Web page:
Robyn Weintraub’s New York Times crossword—Amy’s write-up
Ooh, this is a fun puzzle. We’ve got SMARTYPANTS, “MADE YOU LOOK,” and ORDER ONLINE stacked together. There’s a little EDGINESS. A CONGA line on your BIRTHDAY. A pair of OVARIES instead of the standard crossword OVA. Some ZYDECO music. “LIVE A LITTLE!” Maybe at the IVY LEAGUE. Uh-oh, our Ivy Leaguer has PASSED OUT.
- 58a. [It has many cells], SPREADSHEET. Even with SPREAD in place, I was drawing a blank here. And I use spreadsheets every dang day!
- 30d. [Lions, Tigers and Bears play in it], IVY LEAGUE. I ignored the Tigers and immediately thought of the NFC North. Oh, my.
- 31d. [Cold remedies?], RADIATORS. Springtime is that awkward, in-between season when it’s not quite cold enough for the radiators to kick in, but not warm enough for me to stop craving the heat.
- 42d. [Bad things to find in theories], HOLES. Wait! What if the theory is about black holes? You want to have the black holes there.
- 50d. [Bass parts], FINS. Unlike its neighbor PITCH, this “bass” isn’t about the singing voice.
- 40a. [Trickery], WILES. Hey, look, the clue’s not gendered. I appreciate that.
The cluing was either easy or pitched right to me, because this was a speedy solve. That means I barely noticed the clunkier bits of short fill—ENOS NENE ANOS ANAS EES YOO AGA.
4.25 stars from me. I had fun with this one.
Brad Wilber’s CrosSynergy/Washington Post crossword, “Ups and Downs” —Ade’s write-up
Good morning, everyone! I hope you’re all doing well. Today’s crossword puzzle was brought to us by Mr. Brad Wilber, and it definitely made some waves. All four of the theme answers are all things that, in its own way, makes/creates waves of different sorts.
- HOME PERMANENT (20A: [Origin of some waves]) – Hair products! Nice!
- GAMMA RADIATION (31A: [Origin of some waves])
- FUNHOUSE MIRROR (39A: [Origin of some waves]) – Have never been inside of a funhouse. I never want to be inside of a funhouse! I’m a killjoy, I know.
- ATLANTIC OCEAN (54A: [Origin of some waves])
This grid, given most puzzles on CrosSynergy, was definitely worth its Friday slot, as there was much tougher cluing today for the entries, which I’m sure many of you appreciated. Not sure if Brad meant to have the homophones AIR (28A: [Run on television]) and ERR on the same line, but noticing that was pretty cute (29A: [Blunder]). Absolutely loved seeing the alternate usage/definition of FENCE in its clue (57A: [Dealer in stolen goods]), and that didn’t trip me up at all once I put the “F” in from FAR (57D: [Wide’s partner]). How about the love for Bennett CERF in the grid, he of “What’s My Line?” game show fame (56D: [American publisher who championed Joyce’s “Ulysses”]). I’m not up on my Rodgers and Hammerstein, though, so LIESL, however elegant-looking it is in this grid (and it’s very elegant-looking), was a very tough one for me to get (16A: [Rolf’s duet partner in “Sixteen Going on Seventeen”]). Had the “S” and the “L” pretty quickly and immediately though I had screwed up. It would have been amazing if it was spelled “Liesel,” as I could have saved the entry to talk about Australian Olympic gold medal-winning swimmer Liesel Jones. So, I’ll just have to find another clue. Ah, found one!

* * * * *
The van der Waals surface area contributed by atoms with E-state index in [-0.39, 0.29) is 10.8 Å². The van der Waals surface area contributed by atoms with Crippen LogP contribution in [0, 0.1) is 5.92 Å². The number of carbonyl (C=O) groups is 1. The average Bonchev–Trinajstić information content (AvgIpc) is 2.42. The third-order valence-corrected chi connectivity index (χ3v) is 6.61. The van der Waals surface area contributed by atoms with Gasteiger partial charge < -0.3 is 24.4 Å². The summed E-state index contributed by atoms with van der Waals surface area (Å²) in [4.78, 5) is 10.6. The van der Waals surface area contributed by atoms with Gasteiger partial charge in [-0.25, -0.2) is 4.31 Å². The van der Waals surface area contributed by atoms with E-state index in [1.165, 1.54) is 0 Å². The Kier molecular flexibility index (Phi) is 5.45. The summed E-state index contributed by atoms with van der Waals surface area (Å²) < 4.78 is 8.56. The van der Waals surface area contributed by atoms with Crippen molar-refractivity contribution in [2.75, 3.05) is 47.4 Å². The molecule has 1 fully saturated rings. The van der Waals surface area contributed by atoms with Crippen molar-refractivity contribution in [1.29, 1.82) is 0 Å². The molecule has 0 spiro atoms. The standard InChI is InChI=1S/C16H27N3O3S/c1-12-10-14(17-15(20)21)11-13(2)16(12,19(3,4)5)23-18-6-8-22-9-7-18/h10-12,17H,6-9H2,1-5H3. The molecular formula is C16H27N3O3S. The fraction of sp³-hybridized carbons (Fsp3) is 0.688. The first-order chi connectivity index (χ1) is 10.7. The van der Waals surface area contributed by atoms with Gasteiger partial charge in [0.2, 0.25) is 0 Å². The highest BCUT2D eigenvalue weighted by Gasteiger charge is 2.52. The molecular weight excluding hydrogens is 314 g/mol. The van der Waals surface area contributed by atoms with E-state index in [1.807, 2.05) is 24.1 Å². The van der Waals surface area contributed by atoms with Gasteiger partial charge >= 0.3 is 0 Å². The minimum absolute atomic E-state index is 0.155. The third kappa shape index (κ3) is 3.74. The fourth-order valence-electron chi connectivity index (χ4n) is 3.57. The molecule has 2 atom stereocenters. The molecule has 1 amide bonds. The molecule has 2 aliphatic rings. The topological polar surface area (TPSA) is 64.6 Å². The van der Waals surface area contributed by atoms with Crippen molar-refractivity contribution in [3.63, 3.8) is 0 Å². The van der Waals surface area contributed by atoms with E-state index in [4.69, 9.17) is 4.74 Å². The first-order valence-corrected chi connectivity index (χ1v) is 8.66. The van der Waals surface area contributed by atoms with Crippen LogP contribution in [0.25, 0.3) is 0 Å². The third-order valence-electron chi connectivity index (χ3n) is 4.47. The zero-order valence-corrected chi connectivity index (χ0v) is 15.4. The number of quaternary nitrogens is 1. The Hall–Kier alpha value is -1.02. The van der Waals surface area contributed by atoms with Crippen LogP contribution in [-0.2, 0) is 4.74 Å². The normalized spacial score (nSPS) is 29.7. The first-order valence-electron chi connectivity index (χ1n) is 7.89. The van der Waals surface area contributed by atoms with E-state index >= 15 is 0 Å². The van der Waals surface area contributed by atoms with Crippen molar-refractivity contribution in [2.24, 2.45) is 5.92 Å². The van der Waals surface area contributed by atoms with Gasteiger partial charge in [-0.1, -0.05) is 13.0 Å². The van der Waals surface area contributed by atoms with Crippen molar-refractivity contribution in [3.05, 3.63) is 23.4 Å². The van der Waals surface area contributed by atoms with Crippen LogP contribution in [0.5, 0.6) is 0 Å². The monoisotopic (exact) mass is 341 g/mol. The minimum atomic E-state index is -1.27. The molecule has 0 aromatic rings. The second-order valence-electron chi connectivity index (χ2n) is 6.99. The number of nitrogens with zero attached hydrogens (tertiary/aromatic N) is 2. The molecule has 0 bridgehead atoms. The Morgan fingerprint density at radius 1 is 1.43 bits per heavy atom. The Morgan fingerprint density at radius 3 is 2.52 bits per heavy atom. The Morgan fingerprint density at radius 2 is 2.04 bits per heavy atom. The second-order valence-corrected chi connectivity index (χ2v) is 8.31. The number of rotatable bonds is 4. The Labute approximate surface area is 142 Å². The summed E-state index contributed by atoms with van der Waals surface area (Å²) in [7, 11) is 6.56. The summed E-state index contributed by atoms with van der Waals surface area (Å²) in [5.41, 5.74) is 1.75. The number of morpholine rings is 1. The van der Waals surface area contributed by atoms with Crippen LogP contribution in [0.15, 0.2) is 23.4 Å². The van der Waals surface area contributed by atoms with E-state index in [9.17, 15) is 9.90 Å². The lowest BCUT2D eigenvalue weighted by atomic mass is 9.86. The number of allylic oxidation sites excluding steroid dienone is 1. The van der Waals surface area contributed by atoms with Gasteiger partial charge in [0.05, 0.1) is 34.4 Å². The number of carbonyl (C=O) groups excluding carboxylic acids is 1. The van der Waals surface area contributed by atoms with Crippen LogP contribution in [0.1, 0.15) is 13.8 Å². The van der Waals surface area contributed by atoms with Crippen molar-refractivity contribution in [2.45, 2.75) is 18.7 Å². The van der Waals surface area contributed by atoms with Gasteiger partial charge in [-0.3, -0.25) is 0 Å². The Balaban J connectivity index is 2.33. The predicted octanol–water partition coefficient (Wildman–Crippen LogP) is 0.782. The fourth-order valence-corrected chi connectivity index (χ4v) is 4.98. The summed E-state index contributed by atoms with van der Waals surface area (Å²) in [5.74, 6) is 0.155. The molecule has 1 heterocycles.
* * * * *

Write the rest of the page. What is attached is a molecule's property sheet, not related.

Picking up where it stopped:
“Sports will make you smarter” moment of the day: TRUMP (3D: [Subject of many strips in the “Bloom County” reboot]) – There was a time when Donald TRUMP owned a professional sports franchise…and helped run the league the franchise was a part of into extinction. In 1983, Trump bought the New Jersey Generals of the United States Football League (USFL), and the league was initially successful in being an alternative to the National Football League. The league played its games in the spring (as opposed to the fall, when the NFL played its games), had TV contracts with ABC and ESPN, and managed to lure a host of marquee players, including Heisman Trophy winners Herschel Walker and Doug Flutue – both of whom played for the Generals – as well as future Hall of Fame quarterbacks Steve Young and Jim Kelly. Though a merger between the NFL and USFL seemed likely to many, Trump, however, convinced the other owners in the league to try and hold the season in the fall – in direct competition with the NFL. Big mistake! The league, spurred by Trump, eventually took the NFL to court in an antitrust lawsuit, hoping for a big settlement and/or to merge with the NFL. The USFL won the case, but won a grand total of $3. After the 1985 season, the USFL folded, and Trump’s bravado and/or recklessness is widely seen as the catalyst for the league’s demise.
Thank you all for your time, and I’ll see you tomorrow! Have a great weekend!
Jeffrey Wechsler’s LA Times crossword – Gareth’s write-up
Today’s letter addition theme earns most of its points for the details in the execution. The revealer is STICKEMUP, and four long downs have EM added to their beginnings. The results were kind of ho-hum for me. There is one slight (irrelevant?) inconsistency in the IRS to EMIRS is a much more radical change than what happens to the rest when EM is added.
- [Lining with raised decorations?], (EM)BOSSINGAROUND